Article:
I used to have... I doubt we can find it now, but my wife took a picture of me once. It's hard to convey what a shocking change it was to go from, Oh, we're having spaghetti again to "we're sending a limousine to pick you up to fly you first class to Hollywood for a meeting". And I remember taking this picture of me out the window as I got into this limousine, kind of waved to her bye-bye, I'm off to Hollywood. It was pretty shocking.

Justin Brierley: I can imagine. So as you were experiencing your career taking off and suddenly you didn't have to live from week to week when it came to paying the bills and that kind of thing. And you were in this much better place personally, it sounded like. You were kind of a happier person and so on. Tell us about sort of the gradual journey then. Because you've given us lots of little milestones along the way where retrospectively you can see the hand of God and some of the reminders that He was there in the journey. But when did the God thing really start to come into focus for you?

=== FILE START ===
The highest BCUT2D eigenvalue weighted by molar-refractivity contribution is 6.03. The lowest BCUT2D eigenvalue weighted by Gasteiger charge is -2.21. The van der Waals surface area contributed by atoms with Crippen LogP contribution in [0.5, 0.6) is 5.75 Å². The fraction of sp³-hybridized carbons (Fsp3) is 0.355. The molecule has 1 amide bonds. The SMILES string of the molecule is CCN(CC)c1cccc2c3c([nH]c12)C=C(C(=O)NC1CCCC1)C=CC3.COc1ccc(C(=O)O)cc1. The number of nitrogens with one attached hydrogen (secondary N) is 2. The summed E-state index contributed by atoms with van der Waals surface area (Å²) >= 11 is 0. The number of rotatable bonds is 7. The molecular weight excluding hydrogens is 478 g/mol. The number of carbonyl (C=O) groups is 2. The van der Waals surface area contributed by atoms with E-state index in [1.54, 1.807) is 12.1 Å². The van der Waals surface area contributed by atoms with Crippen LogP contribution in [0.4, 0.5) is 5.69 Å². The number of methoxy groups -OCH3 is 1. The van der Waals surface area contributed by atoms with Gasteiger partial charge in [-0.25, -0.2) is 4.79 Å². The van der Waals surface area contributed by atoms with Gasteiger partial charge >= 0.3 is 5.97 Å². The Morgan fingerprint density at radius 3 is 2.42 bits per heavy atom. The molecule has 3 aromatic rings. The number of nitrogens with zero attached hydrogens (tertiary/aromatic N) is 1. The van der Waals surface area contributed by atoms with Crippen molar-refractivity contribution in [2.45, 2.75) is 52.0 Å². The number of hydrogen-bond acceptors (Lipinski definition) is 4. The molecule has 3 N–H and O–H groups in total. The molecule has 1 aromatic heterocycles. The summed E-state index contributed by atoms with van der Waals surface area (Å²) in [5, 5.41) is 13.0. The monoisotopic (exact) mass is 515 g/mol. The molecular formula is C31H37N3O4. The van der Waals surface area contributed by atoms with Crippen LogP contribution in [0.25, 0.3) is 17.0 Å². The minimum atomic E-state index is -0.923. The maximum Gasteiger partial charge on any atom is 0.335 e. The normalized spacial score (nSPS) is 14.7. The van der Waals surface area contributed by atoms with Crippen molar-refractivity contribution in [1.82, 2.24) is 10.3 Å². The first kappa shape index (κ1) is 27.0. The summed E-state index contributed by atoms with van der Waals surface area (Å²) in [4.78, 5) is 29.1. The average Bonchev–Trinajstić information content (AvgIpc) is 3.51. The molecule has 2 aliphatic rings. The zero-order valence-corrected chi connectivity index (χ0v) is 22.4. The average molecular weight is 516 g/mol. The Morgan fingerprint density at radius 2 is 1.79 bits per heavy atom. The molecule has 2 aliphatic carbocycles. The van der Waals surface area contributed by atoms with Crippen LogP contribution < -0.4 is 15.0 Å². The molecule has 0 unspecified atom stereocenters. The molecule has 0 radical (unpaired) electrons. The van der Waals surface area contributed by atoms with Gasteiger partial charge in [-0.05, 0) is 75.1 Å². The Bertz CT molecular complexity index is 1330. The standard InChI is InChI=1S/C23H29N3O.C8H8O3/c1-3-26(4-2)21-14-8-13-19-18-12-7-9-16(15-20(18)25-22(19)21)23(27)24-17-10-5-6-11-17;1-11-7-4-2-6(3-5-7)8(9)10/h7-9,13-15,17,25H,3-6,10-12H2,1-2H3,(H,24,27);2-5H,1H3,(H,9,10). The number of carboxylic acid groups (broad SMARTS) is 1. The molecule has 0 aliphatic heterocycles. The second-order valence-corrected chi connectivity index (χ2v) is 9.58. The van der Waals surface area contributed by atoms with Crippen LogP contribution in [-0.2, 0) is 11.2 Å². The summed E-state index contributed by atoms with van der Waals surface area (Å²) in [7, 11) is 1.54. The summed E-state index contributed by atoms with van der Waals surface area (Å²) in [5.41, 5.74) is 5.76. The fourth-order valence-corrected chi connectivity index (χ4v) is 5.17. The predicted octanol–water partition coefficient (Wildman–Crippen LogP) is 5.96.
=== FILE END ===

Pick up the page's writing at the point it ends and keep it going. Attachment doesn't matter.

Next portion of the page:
Andrew Klavan: Well, as we started to get independent and I didn't have to be in New York anymore, which I never really liked, we moved to England. We moved to London. And I loved London. We went for a year and stayed for seven years. I got off the plane, I turned to my wife, I said, "I'm never leaving. I love this place already." I really did.